While policy creation for the use of biometric technologies at national borders remains a matter for Government, it’s fair to state that Best Practice and guiding principles for their effective deployment can be built through collaboration between the industry’s various and many global stakeholders. That’s the considered opinion of Isabelle Moeller
Over the last decade or so, biometric technologies have rapidly evolved to become cheaper, more accurate, smaller and easier to use, all of which combines to make the technology that much more attractive when it comes to field biometric implementations. That said, it’s the recent wave of consumer devices and apps incorporating biometrics that’s driving the general public’s willingness to use and embrace them.
The commercial future of biometrics technology is also predicted to be bright. A Kiplinger investment newsletter predicted: “Look for more companies to use facial recognition for enhanced security, such as granting access to secure buildings, offices or computers. Facial biometrics will grow rapidly over the coming years, though not as fast as the sales of iris recognition solutions or the top seller, namely fingerprint biometrics.”
When it comes to the adoption of biometric technologies at national borders around the world, some important questions are inevitably raised. National security and personal privacy sit at the very heart of the debate, of course, but there’s much more to it than this. The speed and efficiency of border checks together with the cost of deployment and the accuracy and reliability of the technologies themselves are also key factors that weigh heavily on the minds of border agencies across the globe.
Although biometrics undoubtedly represent a valuable addition to the evaluation of human identity, every biometric has vulnerabilities which must be carefully managed when the technologies are being deployed and the resultant data is used.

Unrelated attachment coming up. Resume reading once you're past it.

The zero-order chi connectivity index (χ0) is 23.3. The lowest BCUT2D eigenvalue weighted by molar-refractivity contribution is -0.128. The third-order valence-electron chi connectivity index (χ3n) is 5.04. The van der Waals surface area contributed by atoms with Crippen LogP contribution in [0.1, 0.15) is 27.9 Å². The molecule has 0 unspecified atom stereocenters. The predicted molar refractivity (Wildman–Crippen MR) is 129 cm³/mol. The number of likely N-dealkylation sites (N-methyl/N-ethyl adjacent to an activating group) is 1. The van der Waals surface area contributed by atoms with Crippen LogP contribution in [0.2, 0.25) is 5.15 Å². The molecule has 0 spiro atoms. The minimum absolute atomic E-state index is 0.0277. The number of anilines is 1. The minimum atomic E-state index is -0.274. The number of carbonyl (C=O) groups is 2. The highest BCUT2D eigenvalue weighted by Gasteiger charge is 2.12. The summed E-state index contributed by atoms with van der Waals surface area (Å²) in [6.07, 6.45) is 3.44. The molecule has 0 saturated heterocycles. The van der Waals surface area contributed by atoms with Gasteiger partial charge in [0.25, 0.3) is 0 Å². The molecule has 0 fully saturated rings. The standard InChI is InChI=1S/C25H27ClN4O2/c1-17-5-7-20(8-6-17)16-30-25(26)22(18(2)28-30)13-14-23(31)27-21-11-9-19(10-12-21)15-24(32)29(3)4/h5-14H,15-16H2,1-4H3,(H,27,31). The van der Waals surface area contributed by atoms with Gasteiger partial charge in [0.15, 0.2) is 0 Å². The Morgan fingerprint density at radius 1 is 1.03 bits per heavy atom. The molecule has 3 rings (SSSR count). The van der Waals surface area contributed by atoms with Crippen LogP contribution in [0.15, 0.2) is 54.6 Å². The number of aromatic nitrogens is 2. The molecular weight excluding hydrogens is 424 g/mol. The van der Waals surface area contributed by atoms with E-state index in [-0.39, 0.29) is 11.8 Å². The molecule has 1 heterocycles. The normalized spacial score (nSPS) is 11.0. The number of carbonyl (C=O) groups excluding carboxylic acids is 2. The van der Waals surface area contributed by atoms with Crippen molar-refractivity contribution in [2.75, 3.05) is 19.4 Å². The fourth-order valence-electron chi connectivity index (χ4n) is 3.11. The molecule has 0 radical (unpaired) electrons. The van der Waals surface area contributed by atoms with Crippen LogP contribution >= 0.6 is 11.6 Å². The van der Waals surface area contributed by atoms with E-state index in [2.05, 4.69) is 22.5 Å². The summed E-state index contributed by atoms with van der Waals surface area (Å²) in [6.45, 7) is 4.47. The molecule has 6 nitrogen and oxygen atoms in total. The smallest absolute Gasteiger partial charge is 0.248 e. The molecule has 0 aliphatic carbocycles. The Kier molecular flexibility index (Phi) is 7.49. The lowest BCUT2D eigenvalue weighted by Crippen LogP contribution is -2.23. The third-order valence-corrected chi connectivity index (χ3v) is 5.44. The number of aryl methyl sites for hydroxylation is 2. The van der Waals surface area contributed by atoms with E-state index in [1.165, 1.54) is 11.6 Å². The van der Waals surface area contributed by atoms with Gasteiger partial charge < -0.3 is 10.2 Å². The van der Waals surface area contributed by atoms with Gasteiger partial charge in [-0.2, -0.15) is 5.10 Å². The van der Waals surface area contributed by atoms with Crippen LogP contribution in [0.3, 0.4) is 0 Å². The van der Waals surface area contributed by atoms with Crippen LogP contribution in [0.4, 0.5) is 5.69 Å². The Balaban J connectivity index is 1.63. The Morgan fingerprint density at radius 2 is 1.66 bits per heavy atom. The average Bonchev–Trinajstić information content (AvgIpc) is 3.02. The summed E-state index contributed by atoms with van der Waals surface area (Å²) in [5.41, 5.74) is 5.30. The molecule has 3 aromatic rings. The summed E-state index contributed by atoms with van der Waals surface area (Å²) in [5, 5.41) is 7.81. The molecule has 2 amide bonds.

The advantages and benefits that can be gained by conducting biometric checks in the border control environment are considerable. Each border works differently, of course, but when compared to traditional manual border controls, few would contest that the security process can be enhanced with biometric technology, be that through the comparison of the face (beyond the traditional visual review of a passport photo), a fingerprint, the iris or another biometric ‘modality’.
The arguments for using biometrics to enhance the speed and facility of border controls are also compelling. Replacing six officer-manned passport manual control gates, for example, with six automated e-gates supervised by one officer will enable international border controls to scale up their operations at peak travel times, reducing delays and responding to traffic fluctuations much faster than can be achieved by training and deploying individual officers in the conventional manner. The e-gate model also promises to reduce the operational costs of border management quite considerably.
What’s more, the capture and/or the exchange of an individual’s biometric data between countries – and, indeed, domestic authorities – enables additional checks to be conducted before that individual reaches the port of entry or the border control point. Here, the biometric identity can be used in post-entry scenarios to control access to services and even for verifying compliance and departure.
Such practices require Governments to align on biometric data management policy which is currently far from consistent between nations but, nonetheless, has the potential to reduce the risk of a suspicious individual passing undetected through immigration and customs. It may also substantially cut the delays travellers experience at the border, since many of the required checks will have already been performed in advance.
Uncertainty and risk
There are fears, too, of course, particularly among implementing Governments. For the most part, it must be said that those fears focus in the main on uncertainty and risk.
Putting aside the creation of national policy to determine how biometric data at the borders around the world is captured, stored and exchanged – a debate that sits right at the very heart of Government – it’s important to acknowledge that all biometric technologies are fallible, including those deployed by border agencies. In this way, biometric technologies should be considered as one layer in a multi-layered security environment.